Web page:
The Australian economy has not been doing so well in recent times. The growth rate in the previous year was recorded as about 1.9%. This growth was pretty much in line with the expectations on the economy as of that time. The last 12 months, however, have been a completely different story.
The growth has dramatically picked up and the records for that period show that the economy has grown by about 3.4%. This growth is both unprecedented and pretty impressive. The quick transition is however not expected to last for long according to experts.
The recent expansion, which is the biggest in about six years, is touted as one that will fall back to about 2.5% in the coming year. Experts feel that the rapid expansion will soon average down as adjustments take place. Experts have hinted that while the growth is commendable, people should not expect it to be the norm for the coming years. The main reasons why pundits think that the growth will not sustain are tied to consumer trends and the overall activity in the economy.
Looking at the contribution of various sectors to the growth of the GDP, it is clear that business has been a major part of the rapid growth. Usually, a specific set of factors are responsible for the short-term spikes in GDP. The percentage points of the different sectors have shown that while some sectors have grown positively, others have also regressed. It is these sectors that are on a downward growth that will hold back the economic growth in the short-term duration.
As for the business sector, the annual growth has been impressive. The business sector is particularly the key factor to the spike in the GDP. According to experts, up to two-thirds of the growth can be directly linked to business. The financial market has been performing well and this has been reflected in the annual growth. Inventories and other kinds of investment take up the recent of the percentage growth for the period recorded.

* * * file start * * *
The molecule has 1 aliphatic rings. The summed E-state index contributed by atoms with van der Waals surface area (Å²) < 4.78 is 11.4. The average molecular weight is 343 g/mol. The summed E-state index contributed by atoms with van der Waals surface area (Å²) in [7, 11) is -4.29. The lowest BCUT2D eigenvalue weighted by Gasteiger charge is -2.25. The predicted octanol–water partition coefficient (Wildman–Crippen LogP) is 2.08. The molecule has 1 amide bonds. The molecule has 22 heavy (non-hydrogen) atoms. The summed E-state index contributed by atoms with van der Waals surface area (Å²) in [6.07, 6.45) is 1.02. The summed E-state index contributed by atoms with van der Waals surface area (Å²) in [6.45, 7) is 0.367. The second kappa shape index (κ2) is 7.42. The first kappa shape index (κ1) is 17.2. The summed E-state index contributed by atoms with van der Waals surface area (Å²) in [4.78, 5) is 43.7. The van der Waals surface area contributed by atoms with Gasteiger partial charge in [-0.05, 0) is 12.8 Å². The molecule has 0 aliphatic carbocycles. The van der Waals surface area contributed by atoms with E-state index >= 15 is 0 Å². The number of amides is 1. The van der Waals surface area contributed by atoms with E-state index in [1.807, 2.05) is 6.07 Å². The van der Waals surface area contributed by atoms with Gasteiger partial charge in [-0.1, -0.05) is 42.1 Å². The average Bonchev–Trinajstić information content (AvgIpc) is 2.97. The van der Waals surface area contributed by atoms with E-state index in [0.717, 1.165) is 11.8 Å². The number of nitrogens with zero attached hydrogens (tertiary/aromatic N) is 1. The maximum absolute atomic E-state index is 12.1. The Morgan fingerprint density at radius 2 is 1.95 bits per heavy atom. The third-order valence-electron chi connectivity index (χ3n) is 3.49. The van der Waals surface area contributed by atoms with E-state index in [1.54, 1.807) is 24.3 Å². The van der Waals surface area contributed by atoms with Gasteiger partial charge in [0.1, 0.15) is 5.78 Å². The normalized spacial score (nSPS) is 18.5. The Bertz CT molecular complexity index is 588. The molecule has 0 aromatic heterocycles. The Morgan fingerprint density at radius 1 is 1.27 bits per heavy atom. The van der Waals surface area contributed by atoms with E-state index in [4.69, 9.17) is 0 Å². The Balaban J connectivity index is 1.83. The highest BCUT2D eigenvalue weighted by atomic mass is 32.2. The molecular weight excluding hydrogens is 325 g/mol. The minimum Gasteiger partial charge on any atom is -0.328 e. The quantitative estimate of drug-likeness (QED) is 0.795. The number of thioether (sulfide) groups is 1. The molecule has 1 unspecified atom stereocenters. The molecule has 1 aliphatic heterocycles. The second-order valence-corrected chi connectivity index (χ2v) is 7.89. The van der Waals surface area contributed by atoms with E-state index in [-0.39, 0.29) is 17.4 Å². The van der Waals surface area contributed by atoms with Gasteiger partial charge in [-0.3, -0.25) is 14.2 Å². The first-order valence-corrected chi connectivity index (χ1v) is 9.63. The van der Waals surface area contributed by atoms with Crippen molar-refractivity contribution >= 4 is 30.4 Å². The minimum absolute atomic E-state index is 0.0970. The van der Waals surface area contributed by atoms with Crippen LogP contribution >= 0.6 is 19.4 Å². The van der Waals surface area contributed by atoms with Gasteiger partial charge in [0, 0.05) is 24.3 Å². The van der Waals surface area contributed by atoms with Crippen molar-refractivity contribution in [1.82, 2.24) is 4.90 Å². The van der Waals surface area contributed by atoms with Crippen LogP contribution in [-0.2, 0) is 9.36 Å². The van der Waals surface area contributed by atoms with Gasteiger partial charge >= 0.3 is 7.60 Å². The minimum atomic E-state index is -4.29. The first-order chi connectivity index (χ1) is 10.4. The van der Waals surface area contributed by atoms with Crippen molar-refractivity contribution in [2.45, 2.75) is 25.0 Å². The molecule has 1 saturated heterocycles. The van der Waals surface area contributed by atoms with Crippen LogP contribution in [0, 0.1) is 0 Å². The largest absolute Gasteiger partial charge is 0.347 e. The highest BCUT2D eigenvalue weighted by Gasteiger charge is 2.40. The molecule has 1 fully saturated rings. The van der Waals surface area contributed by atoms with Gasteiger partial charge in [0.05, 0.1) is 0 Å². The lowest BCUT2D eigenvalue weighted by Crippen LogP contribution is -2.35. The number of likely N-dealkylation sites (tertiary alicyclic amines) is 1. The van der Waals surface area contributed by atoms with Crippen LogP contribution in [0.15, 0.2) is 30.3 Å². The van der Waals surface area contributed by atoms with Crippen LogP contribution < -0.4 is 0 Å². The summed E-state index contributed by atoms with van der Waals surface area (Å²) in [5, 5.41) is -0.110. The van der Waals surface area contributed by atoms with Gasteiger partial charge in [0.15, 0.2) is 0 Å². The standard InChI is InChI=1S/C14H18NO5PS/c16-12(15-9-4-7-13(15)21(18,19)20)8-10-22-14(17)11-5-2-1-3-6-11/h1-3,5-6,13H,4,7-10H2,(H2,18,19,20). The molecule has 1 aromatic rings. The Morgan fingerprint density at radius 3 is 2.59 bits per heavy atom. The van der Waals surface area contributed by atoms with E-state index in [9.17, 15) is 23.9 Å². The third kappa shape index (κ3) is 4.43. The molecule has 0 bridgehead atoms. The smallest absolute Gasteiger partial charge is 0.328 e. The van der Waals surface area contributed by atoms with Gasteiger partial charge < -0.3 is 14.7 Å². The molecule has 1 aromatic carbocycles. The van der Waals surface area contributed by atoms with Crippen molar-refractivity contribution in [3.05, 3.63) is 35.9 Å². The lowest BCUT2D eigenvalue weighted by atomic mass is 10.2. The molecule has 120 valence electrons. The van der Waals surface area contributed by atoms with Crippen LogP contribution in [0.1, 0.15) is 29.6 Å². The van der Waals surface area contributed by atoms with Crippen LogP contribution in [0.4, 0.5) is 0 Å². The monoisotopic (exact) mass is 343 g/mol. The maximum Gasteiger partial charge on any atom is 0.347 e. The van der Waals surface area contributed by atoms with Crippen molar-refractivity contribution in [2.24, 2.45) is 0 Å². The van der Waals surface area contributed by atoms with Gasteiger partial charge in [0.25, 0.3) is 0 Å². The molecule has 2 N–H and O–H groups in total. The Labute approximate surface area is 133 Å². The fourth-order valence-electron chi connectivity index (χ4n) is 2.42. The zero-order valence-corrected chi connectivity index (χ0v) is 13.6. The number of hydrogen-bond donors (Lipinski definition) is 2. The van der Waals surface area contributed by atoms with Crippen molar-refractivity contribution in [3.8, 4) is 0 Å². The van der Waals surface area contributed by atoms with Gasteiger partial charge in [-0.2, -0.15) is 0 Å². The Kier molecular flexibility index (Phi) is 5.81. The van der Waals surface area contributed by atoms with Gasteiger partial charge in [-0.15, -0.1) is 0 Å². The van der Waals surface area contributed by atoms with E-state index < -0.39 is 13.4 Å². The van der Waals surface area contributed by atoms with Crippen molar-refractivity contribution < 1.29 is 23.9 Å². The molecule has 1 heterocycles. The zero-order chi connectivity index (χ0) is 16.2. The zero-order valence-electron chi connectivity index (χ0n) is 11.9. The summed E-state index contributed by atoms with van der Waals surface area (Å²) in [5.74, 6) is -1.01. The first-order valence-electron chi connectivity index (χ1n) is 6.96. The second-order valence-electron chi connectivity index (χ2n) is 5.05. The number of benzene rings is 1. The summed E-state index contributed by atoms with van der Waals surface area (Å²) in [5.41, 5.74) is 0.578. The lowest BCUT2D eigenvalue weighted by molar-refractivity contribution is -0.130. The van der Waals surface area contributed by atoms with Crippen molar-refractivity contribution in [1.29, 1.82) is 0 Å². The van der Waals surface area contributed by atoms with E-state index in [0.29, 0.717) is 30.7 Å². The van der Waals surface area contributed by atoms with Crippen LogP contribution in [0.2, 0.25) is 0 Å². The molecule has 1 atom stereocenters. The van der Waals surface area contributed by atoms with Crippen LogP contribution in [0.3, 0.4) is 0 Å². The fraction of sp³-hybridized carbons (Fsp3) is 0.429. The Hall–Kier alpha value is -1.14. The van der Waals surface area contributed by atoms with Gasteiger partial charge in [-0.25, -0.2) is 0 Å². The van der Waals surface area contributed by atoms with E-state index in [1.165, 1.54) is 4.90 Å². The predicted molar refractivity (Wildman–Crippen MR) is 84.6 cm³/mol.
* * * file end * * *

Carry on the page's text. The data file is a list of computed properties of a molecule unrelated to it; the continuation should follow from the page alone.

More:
The outlook for investment will thus play the central role in determining whether the GDP growth will be sustained. It has been noted by economists that it is unlikely for the business to pick up higher than it has been for the past one year.
Owing to the lack of additional vibrancy in the business sector, it can only be expected that the growth will largely remain constant or slow down. It is expected that investment in the public sector will be instrumental in the coming year but it will not account to much by itself. Government spending will barely have any effect on the business realm.
Usually, inventories do not account for a big share of GDP growth. Even though this kind of investment is crucial for growth, it does not account to much when every other factor is counted. The growth of private investment is usually the main contributor to GDP growth. Private investments account for up to 20% of the economy and changes in this sector thus have major effects on the economy.
Considering that private investments might just have peaked, not much growth is expected. Public investment only accounts for 5% of GDP and the increased public spending will thus not have much effect on the economy.
In recent months, it has been observed that the growth of the non-mining business has slowed down. This has also prompted firms to reduce investments in general. Building approvals have also taken a slump recently. The prospects are thus on the downward trend rather than going up. With such a decline in two key investment areas, it will not be possible to see an increased or sustained growth of the GDP.
The current financial year will not see any major jumps owing to the reduced economic activity. Consumption is a huge part of the economy but since it will also neither grow nor decline, the acceleration of the economy is bound to stop. Experts thus have fairly consistent opinions about the economy owing to the trends that have already established themselves. It is unlikely for any other major economic changes to take place. If the current trends are sustained, then the economy will definitely take the path that pundits have established.